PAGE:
What consequences for political freedom arise from high levels of political intolerance among the American public? Comparing surveys from 1954 to 2005, I document the level of perceived freedom today and consider how it has changed since the McCarthy era. Levels of intolerance today and in 1954 are also compared. Next assessed is whether restrictions on freedom are uniformly perceived or whether some subsections of the population are more likely to feel repressed than others. I find that while intolerance may have declined somewhat since 1954, perceived constraints on individual freedom have actually increased. These findings produce telling consequences for the subtheory of pluralistic intolerance. During McCarthyism, intolerance focused on the Left; today, many groups are not tolerated, so the loss of freedom is more widespread. Heretofore, many thought that pluralistic intolerance tended to be benign. At least in the case of the contemporary United States, it seems not to be.
united_states_of_america  democracy  freedom_of_expression  freedom_of_speech  public_opinion  political_science 
september 2017 by rvenkat
How Political Science Gets Politics Wrong. By: MOUNK, YASCHA, Chronicle of Higher Education
IN THE WAKE of the Great Recession, economists faced tough questions: How could they have missed the imminent collapse of the world economy? Of what use were all their intricate models if they couldn...
democracy  autocracy  norms  institutions  political_science  methods  critique  interview  from notes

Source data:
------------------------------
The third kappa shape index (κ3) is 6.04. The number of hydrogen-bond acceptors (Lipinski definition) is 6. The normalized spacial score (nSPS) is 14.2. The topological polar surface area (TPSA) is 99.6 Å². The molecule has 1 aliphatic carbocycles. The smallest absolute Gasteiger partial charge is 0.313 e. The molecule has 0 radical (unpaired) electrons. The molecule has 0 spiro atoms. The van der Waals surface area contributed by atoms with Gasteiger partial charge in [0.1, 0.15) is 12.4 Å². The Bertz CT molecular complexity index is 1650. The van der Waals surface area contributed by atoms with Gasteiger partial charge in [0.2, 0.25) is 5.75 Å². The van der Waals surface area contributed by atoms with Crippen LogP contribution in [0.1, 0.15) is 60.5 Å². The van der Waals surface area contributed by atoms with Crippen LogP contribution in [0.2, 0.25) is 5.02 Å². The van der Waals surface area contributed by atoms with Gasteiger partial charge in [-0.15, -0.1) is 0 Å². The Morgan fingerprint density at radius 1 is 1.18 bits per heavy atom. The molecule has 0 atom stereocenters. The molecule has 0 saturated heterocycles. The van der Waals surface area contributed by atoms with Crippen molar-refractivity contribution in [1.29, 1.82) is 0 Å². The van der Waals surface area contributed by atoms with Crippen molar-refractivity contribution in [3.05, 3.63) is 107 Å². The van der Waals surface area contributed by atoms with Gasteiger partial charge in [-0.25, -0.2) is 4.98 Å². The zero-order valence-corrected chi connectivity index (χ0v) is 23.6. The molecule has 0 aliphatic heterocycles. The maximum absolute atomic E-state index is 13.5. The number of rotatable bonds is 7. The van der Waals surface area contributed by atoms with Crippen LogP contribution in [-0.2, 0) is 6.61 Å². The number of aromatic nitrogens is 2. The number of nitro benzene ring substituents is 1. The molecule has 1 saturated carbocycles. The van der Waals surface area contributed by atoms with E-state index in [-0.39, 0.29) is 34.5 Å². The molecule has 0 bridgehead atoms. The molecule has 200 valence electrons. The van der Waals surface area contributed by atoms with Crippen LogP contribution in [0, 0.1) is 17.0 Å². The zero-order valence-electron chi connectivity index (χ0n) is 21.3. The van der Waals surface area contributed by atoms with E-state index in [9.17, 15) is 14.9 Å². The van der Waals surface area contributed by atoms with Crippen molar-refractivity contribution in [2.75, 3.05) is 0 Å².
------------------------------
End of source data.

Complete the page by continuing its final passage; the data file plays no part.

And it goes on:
september 2017 by rvenkat
Neither Liberal nor Conservative: Ideological Innocence in the American Public, Kinder, Kalmoe
Congress is crippled by ideological conflict. The political parties are more polarized today than at any time since the Civil War. Americans disagree, fiercely, about just about everything, from terrorism and national security, to taxes and government spending, to immigration and gay marriage.
Well, American elites disagree fiercely. But average Americans do not. This, at least, was the position staked out by Philip Converse in his famous essay on belief systems, which drew on surveys carried out during the Eisenhower Era to conclude that most Americans were innocent of ideology. In Neither Liberal nor Conservative, Donald Kinder and

Nathan Kalmoe argue that ideological innocence applies nearly as well to the current state of American public opinion. Real liberals and real conservatives are found in impressive numbers only among those who are deeply engaged in political life. The ideological battles between American political elites show up as scattered skirmishes in the general public, if they show up at all.